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Alternative Paths to Universal Coverage

Eakinomics: Alternative Paths to Universal Coverage

Medicare for All (M4A) proposals have consumed all of the political oxygen on the left. But there are some who shy away from the idea of overturning the entirety of myriad U.S. health systems for a single, cookie-cutter system. A popular alternative is a so-called Medicare Buy-in. Just as with M4A, there are many different flavors of Medicare Buy-ins, but the basic notion is to permit those below the Medicare qualifying age (65) to purchase Medicare services as an alternative to private insurance.

Consider H.R. 1346, the Medicare Buy-in and Health Care Stabilization Act of 2019, which would allow people from 50-64 years old to buy Medicare coverage for a premium based on the cost of their benefits. Specifically, those aged 50-64 and not currently enrolled in another government insurance plan are eligible to purchase a Medicare Buy-in plan. The premium charged will be the average of the amount per person “for benefits and administrative expenses that will be payable under parts A, B, and D.” A new analysis (conveniently entitled H.R. 1346 – The Medicare Buy-in and Health Care Stabilization Act of 2019) by the Center for Health and the Economy at the American Action Forum (H&E) estimates that the proposed bill would cost a bit more than $180 billion over the first 10 years. Despite this price tag, “Nearly 300,000 people are expected to buy into Medicare in its first year. This number is expected to decrease to less than 200,000 by the year 2029.” That’s over $700,000 per covered life — pretty pricey. Now, to be fair, a lot of the money is plowed into the Affordable Care Act’s (ACA) individual markets (especially a reinsurance fund), and it does produce lower individual-market premiums. But the overall rise in the number of covered individuals is still only 500,000, which translates to $350,000 per insured individual. Still a bit on the high side!

Given the fact that Medicare is a popular brand, Medicare Buy-in is all politics and no policy. Since M4A is a policy non-starter and Medicare Buy-in is the same, maybe it is time for the left to go back to the tried and true: the ACA. Maybe it could be fine-tuned to pass Supreme Court muster and appeal to every state (as originally intended, the ACA would address the coverage goals).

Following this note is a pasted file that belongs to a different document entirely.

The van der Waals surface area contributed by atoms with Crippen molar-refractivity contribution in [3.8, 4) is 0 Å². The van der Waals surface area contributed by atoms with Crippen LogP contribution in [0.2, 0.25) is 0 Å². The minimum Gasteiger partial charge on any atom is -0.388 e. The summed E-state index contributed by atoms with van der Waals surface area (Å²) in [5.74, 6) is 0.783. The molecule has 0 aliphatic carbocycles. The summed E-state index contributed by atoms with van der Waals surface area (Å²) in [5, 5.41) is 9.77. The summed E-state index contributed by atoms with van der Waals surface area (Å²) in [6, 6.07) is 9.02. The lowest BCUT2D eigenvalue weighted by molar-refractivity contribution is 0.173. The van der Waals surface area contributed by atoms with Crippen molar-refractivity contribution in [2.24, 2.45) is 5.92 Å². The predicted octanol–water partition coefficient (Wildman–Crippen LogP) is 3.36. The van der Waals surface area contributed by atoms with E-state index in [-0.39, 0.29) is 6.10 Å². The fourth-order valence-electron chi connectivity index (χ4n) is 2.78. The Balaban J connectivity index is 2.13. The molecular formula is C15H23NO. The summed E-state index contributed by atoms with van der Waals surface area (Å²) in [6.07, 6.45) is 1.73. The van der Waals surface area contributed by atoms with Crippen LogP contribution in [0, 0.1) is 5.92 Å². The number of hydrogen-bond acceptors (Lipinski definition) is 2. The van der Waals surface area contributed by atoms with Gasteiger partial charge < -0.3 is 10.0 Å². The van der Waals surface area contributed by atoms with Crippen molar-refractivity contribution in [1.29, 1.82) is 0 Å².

Fortunately, H&E also has a study of the impact of fully implementing the ACA (conveniently entitled “Fully Implementing the Affordable Care Act”). In particular, the study assumes that the Medicaid expansion occurs in every state, that the penalty for being uninsured remains in place, and the funding for Cost Sharing Reduction payments (that cover co-pays and deductibles for low-income individuals) are fully funded. Does that get to universal coverage?

Hardly. “A fully implemented ACA would lead to a decrease in the number of uninsured, primarily because of the Medicaid expansion but also because of lower premiums. Initially, there would be a decrease in the uninsured of roughly 4 million people. By 2029, the decrease the uninsured would be around 3 million relative to the baseline.” This scenario is expected to raise spending by $170 billion (over 10 years), or a mere $55,000 (ballpark) per insured individual.

The moral is that the goal of (literally) universal coverage is not reasonable, given the underlying cost of care. Only if health care delivery systems become a better value will there be the interest and feasibility of every individual in buying insurance. The route to universal coverage runs through reforms that make the health care sector more productive and efficient.

Disclaimer

Fact of the Day

H.R. 1346, “The Medicare Buy-in and Health Care Stabilization Act of 2019,” would increase federal spending by $184 billion over 10 years.